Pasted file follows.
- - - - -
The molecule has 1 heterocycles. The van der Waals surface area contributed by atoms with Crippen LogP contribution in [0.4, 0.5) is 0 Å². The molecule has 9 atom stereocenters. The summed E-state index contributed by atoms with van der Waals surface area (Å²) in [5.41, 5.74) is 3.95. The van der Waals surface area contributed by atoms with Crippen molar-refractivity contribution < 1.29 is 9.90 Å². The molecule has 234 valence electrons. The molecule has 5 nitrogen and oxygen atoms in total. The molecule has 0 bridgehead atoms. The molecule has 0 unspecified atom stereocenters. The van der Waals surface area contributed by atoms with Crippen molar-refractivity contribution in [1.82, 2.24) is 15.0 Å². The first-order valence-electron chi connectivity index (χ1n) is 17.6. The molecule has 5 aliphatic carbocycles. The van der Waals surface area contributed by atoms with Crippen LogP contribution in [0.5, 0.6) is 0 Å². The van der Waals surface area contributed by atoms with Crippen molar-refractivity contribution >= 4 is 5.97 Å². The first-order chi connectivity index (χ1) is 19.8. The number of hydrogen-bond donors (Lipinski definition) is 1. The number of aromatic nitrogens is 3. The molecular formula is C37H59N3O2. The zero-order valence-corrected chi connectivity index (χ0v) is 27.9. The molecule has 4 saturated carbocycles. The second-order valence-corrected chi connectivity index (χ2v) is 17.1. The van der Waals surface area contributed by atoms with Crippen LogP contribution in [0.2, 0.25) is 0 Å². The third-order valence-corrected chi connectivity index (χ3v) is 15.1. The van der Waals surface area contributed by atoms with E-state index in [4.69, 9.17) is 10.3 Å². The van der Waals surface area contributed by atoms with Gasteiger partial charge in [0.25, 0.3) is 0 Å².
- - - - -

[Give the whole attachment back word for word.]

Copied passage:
The molecule has 1 heterocycles. The van der Waals surface area contributed by atoms with Crippen LogP contribution in [0.4, 0.5) is 0 Å². The molecule has 9 atom stereocenters. The summed E-state index contributed by atoms with van der Waals surface area (Å²) in [5.41, 5.74) is 3.95. The van der Waals surface area contributed by atoms with Crippen molar-refractivity contribution < 1.29 is 9.90 Å². The molecule has 234 valence electrons. The molecule has 5 nitrogen and oxygen atoms in total. The molecule has 0 bridgehead atoms. The molecule has 0 unspecified atom stereocenters. The van der Waals surface area contributed by atoms with Crippen molar-refractivity contribution in [1.82, 2.24) is 15.0 Å². The first-order valence-electron chi connectivity index (χ1n) is 17.6. The molecule has 5 aliphatic carbocycles. The van der Waals surface area contributed by atoms with Crippen LogP contribution in [0.5, 0.6) is 0 Å². The van der Waals surface area contributed by atoms with Crippen molar-refractivity contribution >= 4 is 5.97 Å². The first-order chi connectivity index (χ1) is 19.8. The number of hydrogen-bond donors (Lipinski definition) is 1. The number of aromatic nitrogens is 3. The molecular formula is C37H59N3O2. The zero-order valence-corrected chi connectivity index (χ0v) is 27.9. The molecule has 4 saturated carbocycles. The second-order valence-corrected chi connectivity index (χ2v) is 17.1. The van der Waals surface area contributed by atoms with Crippen LogP contribution in [0.2, 0.25) is 0 Å². The third-order valence-corrected chi connectivity index (χ3v) is 15.1. The van der Waals surface area contributed by atoms with E-state index in [4.69, 9.17) is 10.3 Å². The van der Waals surface area contributed by atoms with Gasteiger partial charge in [0.25, 0.3) is 0 Å².